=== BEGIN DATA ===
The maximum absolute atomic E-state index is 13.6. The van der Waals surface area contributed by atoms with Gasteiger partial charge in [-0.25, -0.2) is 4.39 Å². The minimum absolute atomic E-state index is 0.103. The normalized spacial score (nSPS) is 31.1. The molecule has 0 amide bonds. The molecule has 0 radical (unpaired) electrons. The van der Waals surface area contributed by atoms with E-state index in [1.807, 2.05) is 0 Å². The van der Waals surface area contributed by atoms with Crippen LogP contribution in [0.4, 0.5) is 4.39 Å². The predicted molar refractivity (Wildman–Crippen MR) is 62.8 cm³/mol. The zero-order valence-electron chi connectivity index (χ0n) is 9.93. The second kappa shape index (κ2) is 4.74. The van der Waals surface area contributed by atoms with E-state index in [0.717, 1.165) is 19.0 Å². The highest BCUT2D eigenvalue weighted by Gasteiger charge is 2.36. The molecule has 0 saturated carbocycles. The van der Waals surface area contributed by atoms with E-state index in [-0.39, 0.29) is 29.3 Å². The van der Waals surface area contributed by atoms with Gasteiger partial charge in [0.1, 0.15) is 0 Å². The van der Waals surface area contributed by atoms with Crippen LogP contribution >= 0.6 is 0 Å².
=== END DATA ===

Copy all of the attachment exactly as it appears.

The maximum absolute atomic E-state index is 13.6. The van der Waals surface area contributed by atoms with Gasteiger partial charge in [-0.25, -0.2) is 4.39 Å². The minimum absolute atomic E-state index is 0.103. The normalized spacial score (nSPS) is 31.1. The molecule has 0 amide bonds. The molecule has 0 radical (unpaired) electrons. The van der Waals surface area contributed by atoms with E-state index in [1.807, 2.05) is 0 Å². The van der Waals surface area contributed by atoms with Crippen LogP contribution in [0.4, 0.5) is 4.39 Å². The predicted molar refractivity (Wildman–Crippen MR) is 62.8 cm³/mol. The zero-order valence-electron chi connectivity index (χ0n) is 9.93. The second kappa shape index (κ2) is 4.74. The van der Waals surface area contributed by atoms with E-state index in [0.717, 1.165) is 19.0 Å². The highest BCUT2D eigenvalue weighted by Gasteiger charge is 2.36. The molecule has 0 saturated carbocycles. The van der Waals surface area contributed by atoms with E-state index in [-0.39, 0.29) is 29.3 Å². The van der Waals surface area contributed by atoms with Gasteiger partial charge in [0.1, 0.15) is 0 Å². The van der Waals surface area contributed by atoms with Crippen LogP contribution >= 0.6 is 0 Å².